Lacking Natural Simplicity

Random musings on books, code, and tabletop games.

Old-School Essentials Classic Fantasy Rules Tome

[I actually finished reading this back on July 9, 2021, but forgot to finish this post, so it is appearing now.]

I finished reading the Old-School Essentials Classic Fantasy Rules Tome from cover to cover and I am very impressed.

As I say in my terse Goodreads review:

Old-School Essentials Classic Fantasy: Rules TomeOld-School Essentials Classic Fantasy: Rules Tome by Gavin Norman
My rating: 5 of 5 stars

Excellent restatement of the class Basic/Expert D&D (B/X D&D) rules from 1981. Exceptionally clear presentation in wording, typography, and layout. Excellent physical production quality. I liked the use of full page or 2 page spread color artwork, and the black and white art included on the other pages. Excellent range of artwork.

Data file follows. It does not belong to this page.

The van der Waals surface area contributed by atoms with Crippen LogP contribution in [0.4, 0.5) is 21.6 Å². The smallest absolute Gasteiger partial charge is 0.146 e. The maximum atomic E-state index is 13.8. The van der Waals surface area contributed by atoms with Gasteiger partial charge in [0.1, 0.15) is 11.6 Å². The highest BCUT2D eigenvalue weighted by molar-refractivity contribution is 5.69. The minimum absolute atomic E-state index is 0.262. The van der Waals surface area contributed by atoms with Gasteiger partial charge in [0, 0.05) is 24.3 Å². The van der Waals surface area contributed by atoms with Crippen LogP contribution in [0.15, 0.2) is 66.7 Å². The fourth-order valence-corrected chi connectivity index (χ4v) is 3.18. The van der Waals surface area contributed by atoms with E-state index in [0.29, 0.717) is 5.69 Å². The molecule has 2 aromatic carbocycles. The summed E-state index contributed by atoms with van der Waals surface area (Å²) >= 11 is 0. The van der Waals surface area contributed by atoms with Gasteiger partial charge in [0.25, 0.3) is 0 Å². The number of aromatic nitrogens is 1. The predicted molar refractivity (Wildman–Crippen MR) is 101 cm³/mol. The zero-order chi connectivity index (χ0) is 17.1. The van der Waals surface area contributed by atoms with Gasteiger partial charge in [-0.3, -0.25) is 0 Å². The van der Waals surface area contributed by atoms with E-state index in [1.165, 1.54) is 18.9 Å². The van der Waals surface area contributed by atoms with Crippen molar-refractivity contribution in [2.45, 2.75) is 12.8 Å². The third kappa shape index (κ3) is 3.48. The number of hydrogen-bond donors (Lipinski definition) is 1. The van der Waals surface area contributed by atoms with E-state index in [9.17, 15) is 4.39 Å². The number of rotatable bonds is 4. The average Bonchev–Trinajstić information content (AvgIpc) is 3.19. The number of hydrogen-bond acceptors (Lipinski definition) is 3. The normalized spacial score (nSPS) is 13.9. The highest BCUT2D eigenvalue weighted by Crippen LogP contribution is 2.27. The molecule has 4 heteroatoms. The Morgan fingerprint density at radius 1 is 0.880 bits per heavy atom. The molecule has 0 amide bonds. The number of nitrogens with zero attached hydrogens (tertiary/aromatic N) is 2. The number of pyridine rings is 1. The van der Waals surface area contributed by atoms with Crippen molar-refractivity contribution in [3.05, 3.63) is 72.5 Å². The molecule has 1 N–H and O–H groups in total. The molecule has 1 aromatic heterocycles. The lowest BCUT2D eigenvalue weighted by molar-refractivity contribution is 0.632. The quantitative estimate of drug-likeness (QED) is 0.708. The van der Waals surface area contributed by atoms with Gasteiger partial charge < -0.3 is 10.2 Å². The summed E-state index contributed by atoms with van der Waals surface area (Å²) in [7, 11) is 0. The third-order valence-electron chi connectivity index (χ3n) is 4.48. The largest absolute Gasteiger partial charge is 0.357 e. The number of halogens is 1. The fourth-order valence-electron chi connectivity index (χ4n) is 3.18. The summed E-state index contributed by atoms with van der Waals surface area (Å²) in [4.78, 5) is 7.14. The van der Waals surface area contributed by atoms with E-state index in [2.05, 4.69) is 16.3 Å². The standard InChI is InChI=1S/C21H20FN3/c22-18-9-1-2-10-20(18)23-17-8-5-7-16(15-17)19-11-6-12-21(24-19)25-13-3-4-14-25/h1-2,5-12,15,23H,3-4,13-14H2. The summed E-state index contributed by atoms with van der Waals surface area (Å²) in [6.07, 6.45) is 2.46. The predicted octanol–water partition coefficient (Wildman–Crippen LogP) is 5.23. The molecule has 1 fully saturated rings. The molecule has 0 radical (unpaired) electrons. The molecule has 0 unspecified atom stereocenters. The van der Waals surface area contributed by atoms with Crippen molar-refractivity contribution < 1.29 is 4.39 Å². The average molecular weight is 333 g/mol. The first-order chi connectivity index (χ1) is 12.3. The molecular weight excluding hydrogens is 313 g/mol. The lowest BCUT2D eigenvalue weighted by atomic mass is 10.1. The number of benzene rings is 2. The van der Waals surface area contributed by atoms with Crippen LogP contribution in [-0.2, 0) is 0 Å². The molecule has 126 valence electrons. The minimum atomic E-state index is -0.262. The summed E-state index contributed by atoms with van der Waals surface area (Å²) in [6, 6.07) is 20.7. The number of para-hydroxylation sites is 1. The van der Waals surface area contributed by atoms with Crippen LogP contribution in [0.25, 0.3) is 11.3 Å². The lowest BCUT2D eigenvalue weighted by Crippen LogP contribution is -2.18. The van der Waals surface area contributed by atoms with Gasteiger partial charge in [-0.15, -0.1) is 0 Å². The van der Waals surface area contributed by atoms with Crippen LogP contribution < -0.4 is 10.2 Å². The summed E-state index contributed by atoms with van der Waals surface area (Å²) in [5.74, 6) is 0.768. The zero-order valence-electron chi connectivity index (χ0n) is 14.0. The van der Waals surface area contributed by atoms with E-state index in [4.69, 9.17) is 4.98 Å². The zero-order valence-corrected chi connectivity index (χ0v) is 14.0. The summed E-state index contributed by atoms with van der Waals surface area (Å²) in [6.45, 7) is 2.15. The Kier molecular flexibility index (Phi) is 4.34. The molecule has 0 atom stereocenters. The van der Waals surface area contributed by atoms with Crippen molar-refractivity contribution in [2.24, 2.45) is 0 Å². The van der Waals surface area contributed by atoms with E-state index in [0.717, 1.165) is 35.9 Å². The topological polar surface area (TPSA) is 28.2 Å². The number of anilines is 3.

View all my reviews on Goodreads

To expand on this:

I've said elsewhere that I started playing with first edition AD&D. As far as I can remember, we often simplified things: I don't remember using segments, spell components, weapon speed factors, or armor class adjustments, and I'm not sure we used anything like the actual official combat sequence.[1] I never picked up the Moldvay/Cook/Marsh Basic/Expert Sets, unfortunately, since I foolishly thought “Advanced” meant better than “Basic”.

I think Old-School Essentials Classic Fantasy is an wonderful way for someone to learn the rules of classic D&D, and for running classic D&D campaigns. I wish it had been around when I started playing D&D. I'd recommend it today for anyone learning to play, or anyone who prefers the classic rules.

Last edited: 2021-09-13 17:13:50 EDT

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